You won’t find it here

It always comes back to that Richard Sipe study for me, the one where the (recently deceased) ex-priest surveyed the sexual lives of American clergy. He found that the vast majority of priests weren’t so great at the celibacy thing. He found this in a world where clericalism was in full swing, where Catholics looked up to and admired their priests simply for being priests, and assumed they were all good at it. This wasn’t actually the case.

But some did live full lives in accordance with their vows, and even happily. According to Sipe, the ones who had achieved a “mature adjustment to celibacyall had four things in common:

  1. A well-structured prayer life
  2. A commitment to service;
  3. Productive work; and
  4. A strong sense of community.

I think about these things as a gay Catholic blogger, where the temptation is to present to the public a prayer-tastic life; where piety can be something to sprinkle over my verbal world as a kind of generic (even if heartfelt) whitewash; where bible verses can be a sort of substitute, rather than foundation, for personal relationships; and where I might more regularly use the names of theologians than the names of friends and neighbors.

Pretty Christian bloggers with tidy Christian theology are compelling, because we exist within idyllic internet worlds, paradises that many want so badly as a substitute for their own messy lives. When we’re feeling unhappy with our own lives, we can read the pretty things that someone has to say about Catholicism online.

This has a double effect for the reader: it lets him escape his real life to enter into that blog life, but it also makes him more unhappy about his real life. Blog world presents a perfection that he can’t relate to, because it requires the messiness of his life to be absent, or for him to be indifferent towards it. And so he needs a sort of dissociation from his real life to live within that world, and the distance between his actual life and this ideal blog-life increases and increases, until he has a breakdown because the thread between his life and his aspirations has stretched too far.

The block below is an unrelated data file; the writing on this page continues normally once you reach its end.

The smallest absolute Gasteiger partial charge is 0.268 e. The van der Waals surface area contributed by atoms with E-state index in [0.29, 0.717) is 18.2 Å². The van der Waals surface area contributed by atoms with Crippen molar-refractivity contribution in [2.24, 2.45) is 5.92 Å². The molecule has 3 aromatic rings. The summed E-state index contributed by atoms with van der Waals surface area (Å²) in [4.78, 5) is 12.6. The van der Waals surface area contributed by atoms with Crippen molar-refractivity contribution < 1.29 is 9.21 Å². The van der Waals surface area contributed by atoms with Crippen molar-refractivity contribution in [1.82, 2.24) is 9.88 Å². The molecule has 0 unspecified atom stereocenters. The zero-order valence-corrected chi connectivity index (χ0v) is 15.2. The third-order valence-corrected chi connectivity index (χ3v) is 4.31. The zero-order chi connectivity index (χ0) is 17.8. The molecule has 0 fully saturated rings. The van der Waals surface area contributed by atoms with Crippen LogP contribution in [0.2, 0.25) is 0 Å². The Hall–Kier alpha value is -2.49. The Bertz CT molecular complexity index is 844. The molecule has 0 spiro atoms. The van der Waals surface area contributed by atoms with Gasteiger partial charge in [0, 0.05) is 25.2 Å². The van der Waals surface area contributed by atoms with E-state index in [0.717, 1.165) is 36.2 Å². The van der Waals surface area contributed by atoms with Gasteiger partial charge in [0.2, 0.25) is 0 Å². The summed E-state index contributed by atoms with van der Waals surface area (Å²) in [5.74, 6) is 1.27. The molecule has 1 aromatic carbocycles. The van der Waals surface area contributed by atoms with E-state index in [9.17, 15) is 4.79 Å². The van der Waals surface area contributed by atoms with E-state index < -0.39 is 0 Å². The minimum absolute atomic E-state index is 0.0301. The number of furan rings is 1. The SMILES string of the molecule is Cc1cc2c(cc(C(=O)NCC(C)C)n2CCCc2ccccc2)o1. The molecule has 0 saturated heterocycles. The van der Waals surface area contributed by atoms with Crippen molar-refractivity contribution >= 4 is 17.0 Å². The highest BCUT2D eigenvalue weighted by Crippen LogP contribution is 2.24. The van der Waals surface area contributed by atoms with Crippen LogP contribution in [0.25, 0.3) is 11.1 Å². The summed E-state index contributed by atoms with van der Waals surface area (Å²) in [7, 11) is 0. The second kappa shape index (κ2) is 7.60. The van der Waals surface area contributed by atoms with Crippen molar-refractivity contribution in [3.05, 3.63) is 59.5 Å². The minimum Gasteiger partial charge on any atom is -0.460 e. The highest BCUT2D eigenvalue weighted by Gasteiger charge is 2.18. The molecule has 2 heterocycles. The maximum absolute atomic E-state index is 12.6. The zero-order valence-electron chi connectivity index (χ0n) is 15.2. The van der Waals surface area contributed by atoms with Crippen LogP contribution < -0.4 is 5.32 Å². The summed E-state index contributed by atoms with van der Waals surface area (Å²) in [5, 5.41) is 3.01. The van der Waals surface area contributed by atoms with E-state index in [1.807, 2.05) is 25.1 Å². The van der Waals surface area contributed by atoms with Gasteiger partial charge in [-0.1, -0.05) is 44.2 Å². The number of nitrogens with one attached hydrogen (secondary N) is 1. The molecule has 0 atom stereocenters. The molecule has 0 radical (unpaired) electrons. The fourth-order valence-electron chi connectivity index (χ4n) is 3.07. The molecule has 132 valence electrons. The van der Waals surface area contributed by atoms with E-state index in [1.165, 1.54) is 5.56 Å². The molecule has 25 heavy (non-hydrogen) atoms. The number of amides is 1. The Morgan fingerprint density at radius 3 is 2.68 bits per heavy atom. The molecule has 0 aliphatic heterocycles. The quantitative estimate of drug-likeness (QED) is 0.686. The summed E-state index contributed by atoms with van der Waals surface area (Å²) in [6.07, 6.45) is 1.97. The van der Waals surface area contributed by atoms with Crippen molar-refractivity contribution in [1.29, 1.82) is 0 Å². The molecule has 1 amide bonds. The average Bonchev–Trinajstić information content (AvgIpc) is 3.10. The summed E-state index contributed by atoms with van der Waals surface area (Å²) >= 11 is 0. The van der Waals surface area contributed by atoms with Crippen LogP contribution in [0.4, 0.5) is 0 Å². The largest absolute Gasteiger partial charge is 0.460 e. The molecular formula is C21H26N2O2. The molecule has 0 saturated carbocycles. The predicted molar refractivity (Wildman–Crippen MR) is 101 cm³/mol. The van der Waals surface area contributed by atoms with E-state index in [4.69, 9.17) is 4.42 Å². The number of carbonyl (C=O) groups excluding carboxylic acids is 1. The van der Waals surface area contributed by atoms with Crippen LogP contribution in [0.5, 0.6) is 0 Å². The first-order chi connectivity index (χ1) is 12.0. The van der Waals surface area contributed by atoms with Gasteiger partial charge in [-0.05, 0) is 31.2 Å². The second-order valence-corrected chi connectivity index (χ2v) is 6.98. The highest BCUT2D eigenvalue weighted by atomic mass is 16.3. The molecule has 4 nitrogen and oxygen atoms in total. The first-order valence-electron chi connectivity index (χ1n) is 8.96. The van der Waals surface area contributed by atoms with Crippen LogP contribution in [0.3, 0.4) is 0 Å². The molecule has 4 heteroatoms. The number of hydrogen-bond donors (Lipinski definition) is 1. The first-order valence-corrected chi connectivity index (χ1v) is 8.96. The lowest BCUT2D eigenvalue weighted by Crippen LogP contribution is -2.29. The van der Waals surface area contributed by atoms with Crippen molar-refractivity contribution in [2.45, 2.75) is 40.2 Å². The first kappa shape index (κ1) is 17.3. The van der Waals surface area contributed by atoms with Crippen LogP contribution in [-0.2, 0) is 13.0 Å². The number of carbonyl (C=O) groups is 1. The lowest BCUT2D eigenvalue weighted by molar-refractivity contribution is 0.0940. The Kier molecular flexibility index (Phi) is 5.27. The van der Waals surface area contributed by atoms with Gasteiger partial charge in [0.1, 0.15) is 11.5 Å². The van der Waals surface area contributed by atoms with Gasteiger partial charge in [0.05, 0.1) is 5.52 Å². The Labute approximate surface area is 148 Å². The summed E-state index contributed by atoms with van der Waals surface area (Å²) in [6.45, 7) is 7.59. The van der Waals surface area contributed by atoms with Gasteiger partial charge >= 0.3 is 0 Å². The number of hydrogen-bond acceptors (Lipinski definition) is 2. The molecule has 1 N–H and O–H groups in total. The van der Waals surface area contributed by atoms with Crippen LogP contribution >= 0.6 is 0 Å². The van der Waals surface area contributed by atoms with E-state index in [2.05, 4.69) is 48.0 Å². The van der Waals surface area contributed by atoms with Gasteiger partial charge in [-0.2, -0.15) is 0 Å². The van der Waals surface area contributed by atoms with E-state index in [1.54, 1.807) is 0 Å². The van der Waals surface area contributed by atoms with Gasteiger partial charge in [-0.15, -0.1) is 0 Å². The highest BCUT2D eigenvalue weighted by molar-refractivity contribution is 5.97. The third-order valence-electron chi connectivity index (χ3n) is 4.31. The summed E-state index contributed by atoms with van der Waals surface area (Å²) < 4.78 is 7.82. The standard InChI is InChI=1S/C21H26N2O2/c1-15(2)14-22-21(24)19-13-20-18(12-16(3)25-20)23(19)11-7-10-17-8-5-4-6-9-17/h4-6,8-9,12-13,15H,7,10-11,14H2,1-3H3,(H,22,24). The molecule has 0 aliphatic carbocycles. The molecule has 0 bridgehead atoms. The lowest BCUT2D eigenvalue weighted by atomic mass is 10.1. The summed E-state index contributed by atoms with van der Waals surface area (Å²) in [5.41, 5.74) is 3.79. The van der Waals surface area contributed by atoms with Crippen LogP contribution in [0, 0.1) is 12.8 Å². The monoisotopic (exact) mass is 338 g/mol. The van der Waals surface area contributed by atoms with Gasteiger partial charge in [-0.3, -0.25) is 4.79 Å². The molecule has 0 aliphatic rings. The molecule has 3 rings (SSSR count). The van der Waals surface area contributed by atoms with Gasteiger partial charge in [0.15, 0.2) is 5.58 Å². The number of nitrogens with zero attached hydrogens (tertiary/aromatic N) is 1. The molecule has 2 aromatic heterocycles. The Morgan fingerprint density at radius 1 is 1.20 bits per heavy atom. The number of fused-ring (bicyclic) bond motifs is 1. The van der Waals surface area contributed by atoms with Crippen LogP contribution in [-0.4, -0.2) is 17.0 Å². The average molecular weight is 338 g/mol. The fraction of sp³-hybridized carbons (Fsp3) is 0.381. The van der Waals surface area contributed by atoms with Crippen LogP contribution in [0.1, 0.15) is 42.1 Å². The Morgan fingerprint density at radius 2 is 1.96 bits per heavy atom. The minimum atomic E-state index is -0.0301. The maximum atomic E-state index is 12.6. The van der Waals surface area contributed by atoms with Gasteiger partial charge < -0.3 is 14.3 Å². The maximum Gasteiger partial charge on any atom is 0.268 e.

This media comparison can be toxic and despair-inducing. And it’s not real.

So now, when I look for gay Christian role models, I don’t look for clean words on a pretty website. I look for four things: a well-structured prayer life, a commitment to service, productive work, and a strong sense of community. If I don’t see those four things, in very concrete ways, the cynical side of me asserts itself, whatever that person’s theology may be. And then I close the computer and work on seeking those things in my life.

I don’t want to claim that I have these things all figured out in my own life, because I don’t. But even if I did, in a way it wouldn’t matter for you. Because you aren’t called to have these four things in the way that I do. That’s the thing about vocations. They’re all unique. You won’t find yours on my blog. You’ll find it in the space you occupy as soon as you step away from the screen.


Chris Damian is a writer, attorney, and business professional living in the Twin Cities. He received his B.A. in Philosophy from the University of Notre Dame and his J.D. and M.A. in Catholic Studies from the University of St. Thomas. He is the author of “I Desired You: Intellectual Journals on Faith and (Homo)sexuality” (volumes I and II). He is also the co-founder of YArespond, a group of Catholic young adults seeking informed and holistic responses to the clergy abuse crisis. In his free time, he enjoys hosting dinner parties and creative writing workshops. 

2 thoughts on “You won’t find it here

  1. It depends what you are looking for, I guess. We are all called to be holy, but no-one is entirely holy but God. Are we following a person, or their teachings? I would argue that we are following Jesus. He is the only one whose teachings and person were fully integrated in holiness. So when we ‘follow’ a blog, of course we are going to be disappointed at some point if we idolise that person. As far as theology goes (teaching/the person of Jesus), the main thing that is important is that it conforms to Jesus and revelation, not that the person is living a fully holy life (or open about it). Or if you follow a blog for life coaching (person), then openness is clearly important, and the direction should be right and the struggles real.

    Chris, you are doing a great job. Your direction is right and your struggles are real, and you are very open and honest about them, which I admire. Those 4 “things” are a good basis for integrity in anyone’s life. And I would say, should be a basis for anyone putting themselves out there as a theologian or catholic life coach in any area.

    By the way, I guess I follow you for the “practical application of catholic theology in an area which is controversial and in which I (as a 53 year old wife and mother) have very little experience but ought to understand better in order to be a more loving human being”.!

    Like

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